Saigon's Best Shops
Published: October 2010
By Niloufar Motamed
is a trove of great finds. T+L opens its little black book.
Planning a trip to Vietnam invariably summons visions of the purchases that await: flawless custom clothing, one-of-a-kind colonial curios, high-gloss lacquerware. But high expectations often fizzle upon arrival in Ho Chi Minh City (Saigon, to almost everyone). On the well-trammeled corridor of Dong Khoi Street, in the shadow of Louis Vuitton and Yves Saint Laurent, desultory shops crammed with tchotchkes fail to impress even the most enthusiastic shopper. But singular, affordable discoveries await at lesser-known addresses. Here, 12 of the city’s top shops. Added bonus: all but one are within walking distance of one another.
Saigon’s streets are lined with 24-hour tailors hawking cheap silk ao dai tunics and promising to copy your Margiela trousers and Prada sheaths overnight. Instead, follow the lead of in-the-know expats to Kin Boutique, on Le Thanh Ton Street, where couturier Nguyen Cong Tri fashions runway-worthy satin and silk frocks at ready-to-wear prices (a floaty, turquoise chiffon dress for under $300). But don’t expect a quick turnaround: it will take up to 10 days and a couple of fittings (shipping is available). For dapper menswear—think Seize Sur Vingt—look for the unfortunately named Massimo Ferrari, a narrow boutique in treelined District 3. Custom-made cotton shirts with a dozen collar options start at $110; chic patchwork pants ($165), deconstructed seersucker jackets ($400), and Hermès-style purple suede loafers ($145) offer the urban dandy plenty of choice.
For more immediate sartorial gratification, Valenciani is the Saigon fashion set’s destination of choice. Racks of candy-colored Indo-chic dresses (from $120) fill the sleek pink-and-black space. Traditional Asian silhouettes are modernized and delivered in unusual fabrics such as houndstooth or nubby wool. Westerners take note: clothes in Vietnam are often displayed only in small sizes, but can be made to your specifications in just a few days. The same holds true at Thuy Nga Design, a minimalist shop tucked under the Beaux-Arts Municipal Theater. Graphic primary-color classics are reminiscent of Michael Kors; a crimson satin party dress with an exposed zipper is a steal for less than $100. If your taste sways more toward breezy linens and silks, head to Sông. Paris-born designer Valerie McKenzie’s eminently packable clothes in saturated hues are a cross between Donna Karan and Calypso.
Locating Villa Anupa, hidden down a slender lane off Le Thanh Ton Street, is a challenge; even harder is deciding which of Anupa Horvil’s butter-soft leather bags should come home with you. Will it be the white hobo with tourmaline beading ($250)? Or the metallic-gray clutch ($160)? Resort caftans in saturated orange, sapphire, and ikat patterns are ideal for the beach-bound.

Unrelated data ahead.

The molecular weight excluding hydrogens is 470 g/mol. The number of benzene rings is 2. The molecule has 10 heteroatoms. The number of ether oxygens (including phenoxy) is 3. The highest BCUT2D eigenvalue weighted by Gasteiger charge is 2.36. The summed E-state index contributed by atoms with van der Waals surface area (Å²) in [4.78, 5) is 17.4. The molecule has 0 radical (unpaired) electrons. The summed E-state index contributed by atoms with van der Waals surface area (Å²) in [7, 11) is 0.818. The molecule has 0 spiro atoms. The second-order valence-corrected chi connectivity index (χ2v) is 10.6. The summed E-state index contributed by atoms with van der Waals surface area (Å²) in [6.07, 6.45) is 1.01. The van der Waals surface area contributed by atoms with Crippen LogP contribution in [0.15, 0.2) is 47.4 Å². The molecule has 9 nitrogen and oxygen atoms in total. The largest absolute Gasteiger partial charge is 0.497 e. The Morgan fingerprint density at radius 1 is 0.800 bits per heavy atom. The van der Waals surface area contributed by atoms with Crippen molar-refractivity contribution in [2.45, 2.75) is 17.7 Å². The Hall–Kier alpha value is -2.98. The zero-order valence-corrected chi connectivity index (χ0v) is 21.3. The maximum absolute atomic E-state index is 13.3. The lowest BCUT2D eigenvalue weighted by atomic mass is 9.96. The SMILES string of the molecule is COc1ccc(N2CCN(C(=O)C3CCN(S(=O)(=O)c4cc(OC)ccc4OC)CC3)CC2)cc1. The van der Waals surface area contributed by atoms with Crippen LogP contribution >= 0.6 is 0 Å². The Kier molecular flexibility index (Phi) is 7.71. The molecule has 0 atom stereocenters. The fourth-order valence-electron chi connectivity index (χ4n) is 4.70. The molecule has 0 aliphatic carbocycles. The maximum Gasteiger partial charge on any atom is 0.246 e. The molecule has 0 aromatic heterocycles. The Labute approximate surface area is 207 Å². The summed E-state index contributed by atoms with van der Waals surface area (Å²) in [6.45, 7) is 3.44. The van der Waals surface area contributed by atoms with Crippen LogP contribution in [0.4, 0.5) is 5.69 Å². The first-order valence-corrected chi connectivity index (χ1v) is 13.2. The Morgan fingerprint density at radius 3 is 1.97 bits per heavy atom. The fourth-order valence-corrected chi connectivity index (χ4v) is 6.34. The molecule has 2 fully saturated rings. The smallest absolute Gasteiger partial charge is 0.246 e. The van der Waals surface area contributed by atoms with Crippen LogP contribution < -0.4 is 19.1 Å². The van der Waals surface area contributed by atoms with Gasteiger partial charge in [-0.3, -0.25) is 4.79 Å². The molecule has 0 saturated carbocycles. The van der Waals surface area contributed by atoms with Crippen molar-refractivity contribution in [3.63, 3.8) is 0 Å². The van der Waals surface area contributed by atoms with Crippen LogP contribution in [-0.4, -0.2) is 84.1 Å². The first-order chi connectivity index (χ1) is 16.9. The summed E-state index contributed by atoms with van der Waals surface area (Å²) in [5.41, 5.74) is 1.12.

The white-on-white Modernist building that houses Gaya makes a dramatic first impression (yes, those are giant fountain-pen nibs on the façade). Inside, you’ll find the best haute souvenirs in all of Saigon. Highlights include Michele de Albert’s lacquer bowls (from $18) and trays (from $36) in psychedelic colors; with 12 coats of varnish, they practically glow from within. Stepping into L’Usine is a whole other sensory experience: the light-filled industrial space (polished concrete floors; exposed beams) holds a café, a gallery, and a bevy of casual-cool clothing labels—even a selection of vintage bikes.
Saigon is a bastion of reinvention, and Catherine Denoual, a former Parisian fashion editor, has found her second calling as the doyenne of the perfectly kitted boudoir. Her latest boutique, Catherine Denoual Maison, in the towering Saigon Centre mall, features delicately embroidered sateen bed linens in rich chocolates, golds, and caramels, as well as perhaps the world’s most decadent silk charmeuse robe ($185), for your inner Marlene Dietrich. For more-affordable table linens, head to tiny MG Decoration, on Le Thanh Ton Street, where the selection includes hemstitched cotton and linen pillow covers, table runners, and napkins (from $3), as well as painstakingly crafted needlepoint and cutwork linen place mats.
Parents of little girls thank heaven for Than Thuy, an unassuming shop packed to the rafters with adorable gingham dresses with Peter Pan collars, plaid jumpers, and eyelet nightgowns—all meticulously embroidered, stitched, and smocked by hand. An ideal gift for any new baby: crisp white Mao-collared cotton pj’s with frog closures ($9).
Interiors and Furnishings
Around the corner from Nhu Lan Bakery, one of Saigon’s best banh mi joints, you’ll find Verlim Interiors, whose two rooms abound with perfectly curated antiques and Art Deco reproductions such as a sexy, low-slung mahogany club chair for just $400. If you fall for any of the tasteful settees, or can’t live without an oversize glazed-ceramic lamp, the shop arranges shipping. That striking 19th-century Chinese glass painting in the front room? $2,300. For a more accessible (and luggage-friendly) alternative, Verlim’s lacquer tea caddies come in oxblood or robin’s-egg blue (from $35).
Catherine Denoual Maison Saigon Centre, 65 Le Loi Blvd., District 1; 84-8/3914-0269.
Gaya 1 Nguyen Van Trang St., District 1; 84-8/3925-1495.
Kin Boutique 198 Le Thanh Ton St., District 1; 84-8/3502-3090.
L’Usine 151/1 Dong Khoi St., first fl., District 1; 84-8/6674-3565.
Massimo Ferrari 42A-1 Tran Quoc St., District 3; 84-8/3930-6213.
MG Decoration 92C5 Le Thanh Ton St., District 1; 84-8/3822-6003.
Sông 76D Le Thanh Ton St., District 1; 84-8/3824-6986.
Than Thuy 93 Le Thanh Ton St., District 1; 84-8/3822-4893.
Thuy Nga Design 7 Lam Son Square, District 1; 84-8/3823-3478.
Valenciani Saigon Centre, 65 Le Loi Blvd., District 1; 84-8/3821-2788.
Verlim Interiors 41 Ho Tung Mau St., District 1; 84-8/3821-1655.
Villa Anupa 17/27 Le Thanh Ton St., District 1; 84-8/3825-7307.